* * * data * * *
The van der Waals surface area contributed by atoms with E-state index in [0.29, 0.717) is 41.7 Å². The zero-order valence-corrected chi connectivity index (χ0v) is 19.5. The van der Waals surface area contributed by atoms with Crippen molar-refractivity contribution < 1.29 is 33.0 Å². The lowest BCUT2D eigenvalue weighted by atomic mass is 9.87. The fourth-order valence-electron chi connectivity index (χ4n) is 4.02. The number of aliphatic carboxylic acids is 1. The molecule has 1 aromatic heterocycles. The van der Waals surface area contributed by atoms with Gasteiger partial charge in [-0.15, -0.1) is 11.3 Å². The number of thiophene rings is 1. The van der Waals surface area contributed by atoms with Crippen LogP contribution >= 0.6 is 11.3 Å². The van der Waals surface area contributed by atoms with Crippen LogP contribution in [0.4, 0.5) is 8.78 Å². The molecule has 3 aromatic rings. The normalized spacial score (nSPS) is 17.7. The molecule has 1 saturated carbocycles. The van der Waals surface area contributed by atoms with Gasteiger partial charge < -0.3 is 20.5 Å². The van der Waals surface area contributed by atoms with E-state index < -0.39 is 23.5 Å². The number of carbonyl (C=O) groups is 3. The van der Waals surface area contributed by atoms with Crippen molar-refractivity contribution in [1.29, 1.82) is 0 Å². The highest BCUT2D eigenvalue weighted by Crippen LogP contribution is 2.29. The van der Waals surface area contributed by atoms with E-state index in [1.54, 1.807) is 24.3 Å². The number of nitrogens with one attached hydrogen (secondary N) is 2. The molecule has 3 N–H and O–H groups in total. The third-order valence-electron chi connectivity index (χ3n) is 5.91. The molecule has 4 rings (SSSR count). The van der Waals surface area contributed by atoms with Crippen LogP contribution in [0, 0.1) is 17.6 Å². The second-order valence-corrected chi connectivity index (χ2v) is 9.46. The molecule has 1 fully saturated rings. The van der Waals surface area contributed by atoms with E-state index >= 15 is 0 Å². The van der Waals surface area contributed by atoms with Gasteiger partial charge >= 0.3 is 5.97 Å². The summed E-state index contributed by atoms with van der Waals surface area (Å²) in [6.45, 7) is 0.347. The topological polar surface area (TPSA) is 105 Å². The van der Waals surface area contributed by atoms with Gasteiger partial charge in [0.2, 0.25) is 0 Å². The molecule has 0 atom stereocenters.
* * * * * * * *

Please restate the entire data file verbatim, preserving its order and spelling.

The van der Waals surface area contributed by atoms with E-state index in [0.29, 0.717) is 41.7 Å². The zero-order valence-corrected chi connectivity index (χ0v) is 19.5. The van der Waals surface area contributed by atoms with Crippen molar-refractivity contribution < 1.29 is 33.0 Å². The lowest BCUT2D eigenvalue weighted by atomic mass is 9.87. The fourth-order valence-electron chi connectivity index (χ4n) is 4.02. The number of aliphatic carboxylic acids is 1. The molecule has 1 aromatic heterocycles. The van der Waals surface area contributed by atoms with Gasteiger partial charge in [-0.15, -0.1) is 11.3 Å². The number of thiophene rings is 1. The van der Waals surface area contributed by atoms with Crippen LogP contribution >= 0.6 is 11.3 Å². The van der Waals surface area contributed by atoms with Crippen LogP contribution in [0.4, 0.5) is 8.78 Å². The molecule has 3 aromatic rings. The normalized spacial score (nSPS) is 17.7. The molecule has 1 saturated carbocycles. The van der Waals surface area contributed by atoms with Gasteiger partial charge < -0.3 is 20.5 Å². The van der Waals surface area contributed by atoms with E-state index < -0.39 is 23.5 Å². The number of carbonyl (C=O) groups is 3. The van der Waals surface area contributed by atoms with Crippen molar-refractivity contribution in [1.29, 1.82) is 0 Å². The highest BCUT2D eigenvalue weighted by Crippen LogP contribution is 2.29. The van der Waals surface area contributed by atoms with E-state index in [1.54, 1.807) is 24.3 Å². The number of nitrogens with one attached hydrogen (secondary N) is 2. The molecule has 3 N–H and O–H groups in total. The third-order valence-electron chi connectivity index (χ3n) is 5.91. The molecule has 4 rings (SSSR count). The van der Waals surface area contributed by atoms with Crippen LogP contribution in [0, 0.1) is 17.6 Å². The second-order valence-corrected chi connectivity index (χ2v) is 9.46. The molecule has 1 fully saturated rings. The van der Waals surface area contributed by atoms with E-state index >= 15 is 0 Å². The van der Waals surface area contributed by atoms with Gasteiger partial charge >= 0.3 is 5.97 Å². The summed E-state index contributed by atoms with van der Waals surface area (Å²) in [6.45, 7) is 0.347. The topological polar surface area (TPSA) is 105 Å². The van der Waals surface area contributed by atoms with Gasteiger partial charge in [0.2, 0.25) is 0 Å². The molecule has 0 atom stereocenters.